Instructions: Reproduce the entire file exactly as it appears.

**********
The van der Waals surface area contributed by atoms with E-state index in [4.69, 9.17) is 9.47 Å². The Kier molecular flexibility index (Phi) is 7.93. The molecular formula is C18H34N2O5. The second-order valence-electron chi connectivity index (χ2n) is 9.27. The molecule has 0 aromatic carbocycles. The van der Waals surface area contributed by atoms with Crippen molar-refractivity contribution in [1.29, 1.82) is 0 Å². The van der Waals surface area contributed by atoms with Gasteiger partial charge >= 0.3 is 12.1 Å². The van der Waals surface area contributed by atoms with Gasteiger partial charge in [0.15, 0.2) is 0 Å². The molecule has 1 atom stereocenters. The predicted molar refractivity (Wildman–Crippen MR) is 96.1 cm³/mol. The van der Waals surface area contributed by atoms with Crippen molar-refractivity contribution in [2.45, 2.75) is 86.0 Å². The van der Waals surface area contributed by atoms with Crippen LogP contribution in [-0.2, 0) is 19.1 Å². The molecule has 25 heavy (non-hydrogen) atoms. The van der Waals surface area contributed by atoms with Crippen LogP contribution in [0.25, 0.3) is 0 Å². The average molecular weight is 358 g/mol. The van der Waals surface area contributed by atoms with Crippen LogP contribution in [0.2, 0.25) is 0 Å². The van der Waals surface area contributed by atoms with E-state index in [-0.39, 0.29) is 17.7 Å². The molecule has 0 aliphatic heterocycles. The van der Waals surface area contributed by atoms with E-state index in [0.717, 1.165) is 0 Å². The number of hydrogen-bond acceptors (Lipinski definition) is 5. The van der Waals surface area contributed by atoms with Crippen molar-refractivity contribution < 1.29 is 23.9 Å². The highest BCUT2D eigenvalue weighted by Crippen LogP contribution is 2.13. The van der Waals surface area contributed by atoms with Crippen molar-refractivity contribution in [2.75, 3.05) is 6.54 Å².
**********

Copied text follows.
The van der Waals surface area contributed by atoms with E-state index in [4.69, 9.17) is 9.47 Å². The Kier molecular flexibility index (Phi) is 7.93. The molecular formula is C18H34N2O5. The second-order valence-electron chi connectivity index (χ2n) is 9.27. The molecule has 0 aromatic carbocycles. The van der Waals surface area contributed by atoms with Crippen molar-refractivity contribution in [1.29, 1.82) is 0 Å². The van der Waals surface area contributed by atoms with Gasteiger partial charge >= 0.3 is 12.1 Å². The van der Waals surface area contributed by atoms with Gasteiger partial charge in [0.15, 0.2) is 0 Å². The molecule has 1 atom stereocenters. The predicted molar refractivity (Wildman–Crippen MR) is 96.1 cm³/mol. The van der Waals surface area contributed by atoms with Crippen molar-refractivity contribution in [2.45, 2.75) is 86.0 Å². The van der Waals surface area contributed by atoms with Crippen LogP contribution in [-0.2, 0) is 19.1 Å². The molecule has 25 heavy (non-hydrogen) atoms. The van der Waals surface area contributed by atoms with Crippen LogP contribution in [0.25, 0.3) is 0 Å². The average molecular weight is 358 g/mol. The van der Waals surface area contributed by atoms with Crippen LogP contribution in [0.2, 0.25) is 0 Å². The van der Waals surface area contributed by atoms with E-state index in [-0.39, 0.29) is 17.7 Å². The molecule has 0 aliphatic heterocycles. The van der Waals surface area contributed by atoms with E-state index in [0.717, 1.165) is 0 Å². The number of hydrogen-bond acceptors (Lipinski definition) is 5. The van der Waals surface area contributed by atoms with Crippen molar-refractivity contribution < 1.29 is 23.9 Å². The highest BCUT2D eigenvalue weighted by Crippen LogP contribution is 2.13. The van der Waals surface area contributed by atoms with Crippen molar-refractivity contribution in [2.75, 3.05) is 6.54 Å².